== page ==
She’d been in a helicopter in Baghdad covering the U.S. Secretary of Defense when her phone went off--a call from the school nurse. Her four-year-old son was sick. She tried to explain that she wasn’t able to pick him up, yelling over helicopter blades, as the nurse informed her he needed hospitalization. Suddenly, her service went out as the helicopter gained altitude.
After this event, Kelly put a pause on her career at NPR and began to write fiction, an endeavour that would allow her more flexibility. Though this decision was of course difficult, Kelly explained being home “at that point in [my sons’] lives, and in my life, trumped everything else.” She still kept the door open to the newsroom and stayed open-minded, explaining that “what feels right to share one year might be different the next year.”
Balancing family and work is an ongoing challenge; for Kelly, just like anyone else, “there are some days where you’re juggling a million balls and you just drop them all. But you get up the next morning and you pick them up and you start again. And that’s okay.” She feels that as more people who reach a certain point in their careers “are upfront about that, the more it allows other people to know that this isn’t easy.” Often, that acknowledgement and the realization that one is not alone make a big difference.
Before her first novel Anonymous Sources, Kelly had “never published so much as a short story or a poem,” so writing a novel was a major learning curve. The challenge of figuring out how to hold a reader’s attention for hour after hour is “immensely satisfying,” she said, and wildly different from the journalistic writing she was accustomed to.
As for content, though, she had plenty of experience to draw from. “You see all kinds of crazy things covering the Pentagon or the CIA or the intelligence beat, a lot of which doesn’t make it into your daily deadline piece,” she said.
She cited an example: “I was in Pakistan at the headquarters of ISI, their main spy agency.” She was speaking with a few generals who were smoking cigars, reclined in their seats and blowing smoke rings over her head as a peacock walked by outside the window. She thought to herself, “This is like a scene from a movie, and it’s never going to make its way into my story that airs tonight… but this is a moment I’d love to tell someone about.” She had lots of these stories, and her husband told her she should turn them into something. So, she did.
“It’s funny,” she said, “whichever one I’m doing, [journalism or writing novels,] the other one seems way more appealing.” The freedom of writing a novel is exciting compared to the frustrations of needing pure, hard facts. “Sometimes I’m writing an article up against a deadline and I have no information and no one’s called me back, and I just think, ‘how nice if I could just make something up!’” she laughed, but the lack of structure can be equally overwhelming.
“I was trying to write some last night,” she said, “and I was thinking, ‘I have no idea what happens next,’ and it’s so daunting... I think ‘is this plot twist plausible, is this character likeable?’ In journalism, you don’t have to worry about any of that because the person is who they are, and it doesn’t matter if they seem plausible. It is what it is!”
Right now, in a time when reality itself seems less than “plausible,” Kelly admits that these types of learning curves are becoming the new normal. In the throes of pandemic, Kelly is broadcasting a national news magazine from the second floor of her house, not having been able to go into the NPR newsroom since April.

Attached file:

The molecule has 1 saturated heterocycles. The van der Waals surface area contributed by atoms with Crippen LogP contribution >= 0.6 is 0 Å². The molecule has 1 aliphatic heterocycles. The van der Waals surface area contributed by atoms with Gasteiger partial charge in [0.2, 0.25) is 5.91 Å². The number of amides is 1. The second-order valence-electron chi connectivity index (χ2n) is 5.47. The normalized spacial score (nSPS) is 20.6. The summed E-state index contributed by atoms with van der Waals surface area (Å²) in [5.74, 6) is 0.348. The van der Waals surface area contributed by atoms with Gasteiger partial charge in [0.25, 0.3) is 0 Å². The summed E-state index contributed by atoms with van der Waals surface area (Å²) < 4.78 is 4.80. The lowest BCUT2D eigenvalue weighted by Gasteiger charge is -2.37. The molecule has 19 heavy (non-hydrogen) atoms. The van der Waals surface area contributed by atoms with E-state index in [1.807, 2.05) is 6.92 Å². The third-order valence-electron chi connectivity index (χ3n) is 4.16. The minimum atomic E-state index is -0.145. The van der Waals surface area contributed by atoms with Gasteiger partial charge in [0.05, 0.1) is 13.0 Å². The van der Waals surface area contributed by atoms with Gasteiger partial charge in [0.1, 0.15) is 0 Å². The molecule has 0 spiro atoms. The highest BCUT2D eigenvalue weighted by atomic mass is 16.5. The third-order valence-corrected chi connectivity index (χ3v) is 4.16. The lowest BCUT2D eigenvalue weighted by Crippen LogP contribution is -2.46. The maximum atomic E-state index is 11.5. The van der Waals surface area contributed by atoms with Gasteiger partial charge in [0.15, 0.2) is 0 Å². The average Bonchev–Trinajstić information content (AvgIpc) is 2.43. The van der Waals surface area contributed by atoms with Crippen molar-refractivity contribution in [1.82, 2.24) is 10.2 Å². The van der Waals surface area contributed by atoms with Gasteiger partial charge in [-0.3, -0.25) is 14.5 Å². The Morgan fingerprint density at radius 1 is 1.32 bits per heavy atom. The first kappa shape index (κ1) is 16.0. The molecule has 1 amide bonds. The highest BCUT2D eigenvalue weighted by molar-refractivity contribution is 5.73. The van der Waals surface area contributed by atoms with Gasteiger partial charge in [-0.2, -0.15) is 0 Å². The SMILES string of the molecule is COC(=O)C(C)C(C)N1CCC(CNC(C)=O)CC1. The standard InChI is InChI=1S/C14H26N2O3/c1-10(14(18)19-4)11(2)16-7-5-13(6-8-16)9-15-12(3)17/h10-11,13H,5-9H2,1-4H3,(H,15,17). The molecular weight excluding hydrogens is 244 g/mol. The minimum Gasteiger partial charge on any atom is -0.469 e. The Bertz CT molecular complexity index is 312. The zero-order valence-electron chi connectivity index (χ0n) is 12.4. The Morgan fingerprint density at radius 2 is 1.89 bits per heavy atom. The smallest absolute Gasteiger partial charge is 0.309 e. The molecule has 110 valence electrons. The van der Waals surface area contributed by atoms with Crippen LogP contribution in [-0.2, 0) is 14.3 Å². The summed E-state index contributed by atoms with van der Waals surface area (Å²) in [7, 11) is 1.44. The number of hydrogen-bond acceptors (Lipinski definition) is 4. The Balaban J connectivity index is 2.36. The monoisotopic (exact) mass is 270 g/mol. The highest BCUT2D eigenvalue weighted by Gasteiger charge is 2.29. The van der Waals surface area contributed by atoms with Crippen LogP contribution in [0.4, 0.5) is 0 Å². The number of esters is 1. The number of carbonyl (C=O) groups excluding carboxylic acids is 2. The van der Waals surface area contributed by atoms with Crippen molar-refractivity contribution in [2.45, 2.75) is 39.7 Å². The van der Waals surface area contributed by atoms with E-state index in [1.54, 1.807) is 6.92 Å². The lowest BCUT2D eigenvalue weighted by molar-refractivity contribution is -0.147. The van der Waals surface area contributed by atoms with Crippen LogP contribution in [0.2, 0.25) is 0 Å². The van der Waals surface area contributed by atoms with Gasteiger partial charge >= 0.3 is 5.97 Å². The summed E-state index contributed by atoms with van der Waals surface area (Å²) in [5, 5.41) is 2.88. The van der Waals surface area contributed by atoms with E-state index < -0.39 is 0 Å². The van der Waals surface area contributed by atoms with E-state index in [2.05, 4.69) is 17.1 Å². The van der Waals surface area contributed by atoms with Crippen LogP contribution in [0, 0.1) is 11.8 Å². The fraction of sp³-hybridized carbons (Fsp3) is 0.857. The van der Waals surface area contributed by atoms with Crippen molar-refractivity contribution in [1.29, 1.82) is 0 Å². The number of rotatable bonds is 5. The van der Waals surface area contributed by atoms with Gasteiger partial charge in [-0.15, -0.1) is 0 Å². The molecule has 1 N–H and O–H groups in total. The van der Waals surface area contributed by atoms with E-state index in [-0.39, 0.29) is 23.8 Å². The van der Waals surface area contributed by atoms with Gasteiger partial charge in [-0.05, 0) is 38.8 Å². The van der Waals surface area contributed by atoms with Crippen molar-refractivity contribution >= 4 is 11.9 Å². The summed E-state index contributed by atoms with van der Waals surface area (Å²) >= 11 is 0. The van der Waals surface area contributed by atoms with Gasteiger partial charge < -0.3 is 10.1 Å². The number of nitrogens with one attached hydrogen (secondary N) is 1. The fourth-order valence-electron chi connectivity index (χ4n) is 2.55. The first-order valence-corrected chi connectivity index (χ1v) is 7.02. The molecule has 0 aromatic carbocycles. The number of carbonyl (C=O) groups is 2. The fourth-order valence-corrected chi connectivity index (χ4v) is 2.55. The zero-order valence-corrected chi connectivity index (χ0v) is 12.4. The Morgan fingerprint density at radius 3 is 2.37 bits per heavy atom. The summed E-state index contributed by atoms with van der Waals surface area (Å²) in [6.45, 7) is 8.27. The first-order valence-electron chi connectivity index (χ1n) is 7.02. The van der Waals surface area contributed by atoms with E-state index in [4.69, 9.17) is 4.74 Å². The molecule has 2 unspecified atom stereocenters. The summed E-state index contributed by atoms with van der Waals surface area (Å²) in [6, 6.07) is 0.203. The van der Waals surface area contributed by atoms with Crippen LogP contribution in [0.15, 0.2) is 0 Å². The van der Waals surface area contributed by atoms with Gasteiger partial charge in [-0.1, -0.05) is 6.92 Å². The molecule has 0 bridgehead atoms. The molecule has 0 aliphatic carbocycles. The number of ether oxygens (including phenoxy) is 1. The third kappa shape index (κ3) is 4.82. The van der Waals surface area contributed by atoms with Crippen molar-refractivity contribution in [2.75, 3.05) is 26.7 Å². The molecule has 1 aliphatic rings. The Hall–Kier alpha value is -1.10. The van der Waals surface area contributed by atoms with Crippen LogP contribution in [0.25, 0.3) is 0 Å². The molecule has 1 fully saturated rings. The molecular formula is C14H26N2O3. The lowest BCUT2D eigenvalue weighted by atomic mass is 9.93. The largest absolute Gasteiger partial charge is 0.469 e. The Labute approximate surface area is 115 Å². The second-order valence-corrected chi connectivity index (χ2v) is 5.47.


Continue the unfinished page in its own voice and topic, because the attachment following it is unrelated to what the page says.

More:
Covid has “required rethinking the way we do a lot of things, it has required reigning in a lot of the plans and dreams I had for this year,” she admitted. She’s cancelled a trip to Iran, to Russia. “I miss incredibly being out, roaming the world and seeing what’s happening outside this country and trying to explain that in a way that is valuable to an American audience…” she said. Though none of that is happening now, she’s finding new ways to tell a story and conduct impactful interviews that give people “information, or at least a little bit of hope.”
With all this talk of career, I naturally had to ask how Kelly disconnects from it all, to which she laughed, hesitantly, “good question.” After a moment of thought, Kelly told me she runs, though she “wouldn’t call herself a runner” (despite having run last year’s Atlanta Thanksgiving Day Half Marathon and, according to her Twitter, a casual 6 miles the morning before our interview) and has recently gotten more into cooking, though more out of necessity than passion (“we’ve eaten everything in the frozen food section of Trader Joes,” she laughed, “I thought it was time to branch out.”) She reads and sometimes walks with friends, but ultimately she concluded that between journalism, a demanding job, writing a novel and being a mom with two kids still at home, “Yeah… there’s not a lot of free time.”
Despite the fast pace of her life, Kelly is happy to reconnect with Lovett, where it all began. She loves coming back, loved delivering the commencement speech a few years back and even reversing her teenage journalistic role being a Lovett newspaper interviewee. “I just feel like Lovett launched me into the world having given me so much, and to be able to pay it forward a little bit feels incredibly rewarding,” she said, and in her voice, I could tell that she meant it. “I remember so clearly what it was like being a student journalist at the Lovett newspaper or trying to navigate my classes senior year… and you blink and you wake up and here you are.”
And then, in keeping with the theme of passing time, our 30 minutes were up. Just as quickly as Kelly had fallen into reminiscence, she was back in the real world. “As soon I get off the phone with you,” she explained, “I’m gonna go call the White House and try to line up the national security advisor for next week.” She added she still uses the same techniques she’d used at the Lovett Lion and the AJC in her work today. “It’s a bigger stage, but those lessons… I first learned here. And I’m still learning. I’m learning every day.”
I had to laugh to myself--it seemed too perfect a closing. As an expert herself in the written word, I’m sure the poetry of our conversation didn’t escape Kelly’s notice. Despite the come-and-go nature of the headlines in our ever-changing world, Kelly’s reflections on trusting, growing, and learning remind us that it all comes full-circle in the end and that taking a moment to reflect backwards can help us as we look to the future, realizing that, ultimately, it’s all connected.